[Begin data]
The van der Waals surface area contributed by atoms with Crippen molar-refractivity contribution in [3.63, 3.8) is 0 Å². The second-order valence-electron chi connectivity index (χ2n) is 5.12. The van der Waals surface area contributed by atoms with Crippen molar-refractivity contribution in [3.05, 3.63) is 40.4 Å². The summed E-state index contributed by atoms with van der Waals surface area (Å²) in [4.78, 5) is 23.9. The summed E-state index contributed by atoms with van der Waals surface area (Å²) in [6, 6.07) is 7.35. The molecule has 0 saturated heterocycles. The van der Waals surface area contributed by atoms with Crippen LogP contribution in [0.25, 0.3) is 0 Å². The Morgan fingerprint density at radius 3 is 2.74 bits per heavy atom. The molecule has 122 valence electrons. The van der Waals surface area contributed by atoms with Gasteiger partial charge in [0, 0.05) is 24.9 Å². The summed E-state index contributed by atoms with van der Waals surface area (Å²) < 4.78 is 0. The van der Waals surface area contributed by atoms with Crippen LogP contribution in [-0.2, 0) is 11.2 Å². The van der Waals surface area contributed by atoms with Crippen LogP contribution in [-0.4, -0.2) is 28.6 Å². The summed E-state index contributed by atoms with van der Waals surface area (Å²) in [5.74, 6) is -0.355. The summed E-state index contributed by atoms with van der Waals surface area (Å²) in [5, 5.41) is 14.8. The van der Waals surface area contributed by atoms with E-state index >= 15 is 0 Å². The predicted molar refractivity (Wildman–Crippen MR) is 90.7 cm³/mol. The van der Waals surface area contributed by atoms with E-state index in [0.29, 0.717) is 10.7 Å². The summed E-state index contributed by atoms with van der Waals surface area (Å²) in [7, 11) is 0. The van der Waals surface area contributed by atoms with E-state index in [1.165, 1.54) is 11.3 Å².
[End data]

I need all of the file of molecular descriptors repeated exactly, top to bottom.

The van der Waals surface area contributed by atoms with Crippen molar-refractivity contribution in [3.63, 3.8) is 0 Å². The second-order valence-electron chi connectivity index (χ2n) is 5.12. The van der Waals surface area contributed by atoms with Crippen molar-refractivity contribution in [3.05, 3.63) is 40.4 Å². The summed E-state index contributed by atoms with van der Waals surface area (Å²) in [4.78, 5) is 23.9. The summed E-state index contributed by atoms with van der Waals surface area (Å²) in [6, 6.07) is 7.35. The molecule has 0 saturated heterocycles. The van der Waals surface area contributed by atoms with Crippen LogP contribution in [0.25, 0.3) is 0 Å². The Morgan fingerprint density at radius 3 is 2.74 bits per heavy atom. The molecule has 122 valence electrons. The van der Waals surface area contributed by atoms with Gasteiger partial charge in [0, 0.05) is 24.9 Å². The summed E-state index contributed by atoms with van der Waals surface area (Å²) < 4.78 is 0. The van der Waals surface area contributed by atoms with Crippen LogP contribution in [-0.2, 0) is 11.2 Å². The van der Waals surface area contributed by atoms with Crippen LogP contribution in [-0.4, -0.2) is 28.6 Å². The summed E-state index contributed by atoms with van der Waals surface area (Å²) in [5.74, 6) is -0.355. The summed E-state index contributed by atoms with van der Waals surface area (Å²) in [5, 5.41) is 14.8. The van der Waals surface area contributed by atoms with E-state index >= 15 is 0 Å². The predicted molar refractivity (Wildman–Crippen MR) is 90.7 cm³/mol. The van der Waals surface area contributed by atoms with E-state index in [0.29, 0.717) is 10.7 Å². The summed E-state index contributed by atoms with van der Waals surface area (Å²) in [7, 11) is 0. The van der Waals surface area contributed by atoms with E-state index in [1.165, 1.54) is 11.3 Å².